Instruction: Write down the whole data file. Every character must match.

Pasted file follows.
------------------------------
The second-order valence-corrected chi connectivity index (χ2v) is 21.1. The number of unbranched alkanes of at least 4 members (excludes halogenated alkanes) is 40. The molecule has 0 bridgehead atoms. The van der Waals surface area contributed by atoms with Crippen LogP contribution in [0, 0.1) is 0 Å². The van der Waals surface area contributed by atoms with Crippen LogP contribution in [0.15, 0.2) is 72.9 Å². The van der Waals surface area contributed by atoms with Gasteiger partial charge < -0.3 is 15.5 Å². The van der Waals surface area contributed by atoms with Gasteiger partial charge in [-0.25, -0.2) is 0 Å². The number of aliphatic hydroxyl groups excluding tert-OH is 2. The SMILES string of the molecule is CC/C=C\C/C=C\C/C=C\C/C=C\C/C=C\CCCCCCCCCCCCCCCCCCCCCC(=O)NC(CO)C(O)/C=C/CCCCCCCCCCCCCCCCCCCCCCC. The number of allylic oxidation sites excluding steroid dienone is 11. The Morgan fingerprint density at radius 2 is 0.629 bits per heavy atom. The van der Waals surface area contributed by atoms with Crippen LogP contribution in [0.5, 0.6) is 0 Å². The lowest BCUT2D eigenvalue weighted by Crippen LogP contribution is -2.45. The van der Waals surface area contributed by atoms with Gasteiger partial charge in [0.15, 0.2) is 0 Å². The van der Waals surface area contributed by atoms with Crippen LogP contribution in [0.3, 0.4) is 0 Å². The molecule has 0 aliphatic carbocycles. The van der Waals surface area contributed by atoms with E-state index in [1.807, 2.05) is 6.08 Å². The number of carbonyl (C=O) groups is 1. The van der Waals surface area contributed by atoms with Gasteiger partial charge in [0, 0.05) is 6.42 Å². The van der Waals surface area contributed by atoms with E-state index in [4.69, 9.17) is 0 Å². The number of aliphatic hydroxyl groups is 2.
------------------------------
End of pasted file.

The second-order valence-corrected chi connectivity index (χ2v) is 21.1. The number of unbranched alkanes of at least 4 members (excludes halogenated alkanes) is 40. The molecule has 0 bridgehead atoms. The van der Waals surface area contributed by atoms with Crippen LogP contribution in [0, 0.1) is 0 Å². The van der Waals surface area contributed by atoms with Crippen LogP contribution in [0.15, 0.2) is 72.9 Å². The van der Waals surface area contributed by atoms with Gasteiger partial charge < -0.3 is 15.5 Å². The van der Waals surface area contributed by atoms with Gasteiger partial charge in [-0.25, -0.2) is 0 Å². The number of aliphatic hydroxyl groups excluding tert-OH is 2. The SMILES string of the molecule is CC/C=C\C/C=C\C/C=C\C/C=C\C/C=C\CCCCCCCCCCCCCCCCCCCCCC(=O)NC(CO)C(O)/C=C/CCCCCCCCCCCCCCCCCCCCCCC. The number of allylic oxidation sites excluding steroid dienone is 11. The Morgan fingerprint density at radius 2 is 0.629 bits per heavy atom. The van der Waals surface area contributed by atoms with Crippen LogP contribution in [0.5, 0.6) is 0 Å². The lowest BCUT2D eigenvalue weighted by Crippen LogP contribution is -2.45. The van der Waals surface area contributed by atoms with Gasteiger partial charge in [0.15, 0.2) is 0 Å². The van der Waals surface area contributed by atoms with Crippen LogP contribution in [0.3, 0.4) is 0 Å². The molecule has 0 aliphatic carbocycles. The van der Waals surface area contributed by atoms with E-state index in [1.807, 2.05) is 6.08 Å². The number of carbonyl (C=O) groups is 1. The van der Waals surface area contributed by atoms with Gasteiger partial charge in [0, 0.05) is 6.42 Å². The van der Waals surface area contributed by atoms with E-state index in [4.69, 9.17) is 0 Å². The number of aliphatic hydroxyl groups is 2.